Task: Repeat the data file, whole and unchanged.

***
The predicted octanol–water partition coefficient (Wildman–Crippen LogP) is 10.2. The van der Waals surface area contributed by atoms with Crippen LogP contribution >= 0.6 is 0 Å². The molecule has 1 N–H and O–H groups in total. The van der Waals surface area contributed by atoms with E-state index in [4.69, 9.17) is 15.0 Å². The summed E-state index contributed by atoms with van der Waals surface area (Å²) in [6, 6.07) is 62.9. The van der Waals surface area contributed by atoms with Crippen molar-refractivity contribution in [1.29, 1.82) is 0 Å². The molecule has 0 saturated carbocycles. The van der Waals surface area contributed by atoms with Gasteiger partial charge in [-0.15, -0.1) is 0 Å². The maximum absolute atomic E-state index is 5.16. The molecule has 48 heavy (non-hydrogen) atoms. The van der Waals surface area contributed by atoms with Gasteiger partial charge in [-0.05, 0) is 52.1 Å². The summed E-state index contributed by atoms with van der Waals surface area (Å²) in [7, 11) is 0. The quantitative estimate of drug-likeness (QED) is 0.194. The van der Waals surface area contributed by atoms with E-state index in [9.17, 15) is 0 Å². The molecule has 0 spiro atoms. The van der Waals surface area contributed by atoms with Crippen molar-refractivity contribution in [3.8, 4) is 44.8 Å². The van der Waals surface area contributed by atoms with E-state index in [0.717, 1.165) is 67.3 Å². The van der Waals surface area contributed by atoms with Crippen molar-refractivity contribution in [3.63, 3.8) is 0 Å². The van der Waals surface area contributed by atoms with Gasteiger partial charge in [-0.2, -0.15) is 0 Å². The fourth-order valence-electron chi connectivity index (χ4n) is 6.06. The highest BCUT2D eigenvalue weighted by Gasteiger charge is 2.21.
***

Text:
The predicted octanol–water partition coefficient (Wildman–Crippen LogP) is 10.2. The van der Waals surface area contributed by atoms with Crippen LogP contribution >= 0.6 is 0 Å². The molecule has 1 N–H and O–H groups in total. The van der Waals surface area contributed by atoms with E-state index in [4.69, 9.17) is 15.0 Å². The summed E-state index contributed by atoms with van der Waals surface area (Å²) in [6, 6.07) is 62.9. The van der Waals surface area contributed by atoms with Crippen molar-refractivity contribution in [1.29, 1.82) is 0 Å². The molecule has 0 saturated carbocycles. The van der Waals surface area contributed by atoms with Gasteiger partial charge in [-0.15, -0.1) is 0 Å². The maximum absolute atomic E-state index is 5.16. The molecule has 48 heavy (non-hydrogen) atoms. The van der Waals surface area contributed by atoms with Gasteiger partial charge in [-0.05, 0) is 52.1 Å². The summed E-state index contributed by atoms with van der Waals surface area (Å²) in [7, 11) is 0. The quantitative estimate of drug-likeness (QED) is 0.194. The van der Waals surface area contributed by atoms with E-state index in [9.17, 15) is 0 Å². The molecule has 0 spiro atoms. The van der Waals surface area contributed by atoms with Crippen molar-refractivity contribution in [3.8, 4) is 44.8 Å². The van der Waals surface area contributed by atoms with E-state index in [0.717, 1.165) is 67.3 Å². The van der Waals surface area contributed by atoms with Crippen molar-refractivity contribution in [3.63, 3.8) is 0 Å². The van der Waals surface area contributed by atoms with Gasteiger partial charge in [-0.2, -0.15) is 0 Å². The fourth-order valence-electron chi connectivity index (χ4n) is 6.06. The highest BCUT2D eigenvalue weighted by Gasteiger charge is 2.21.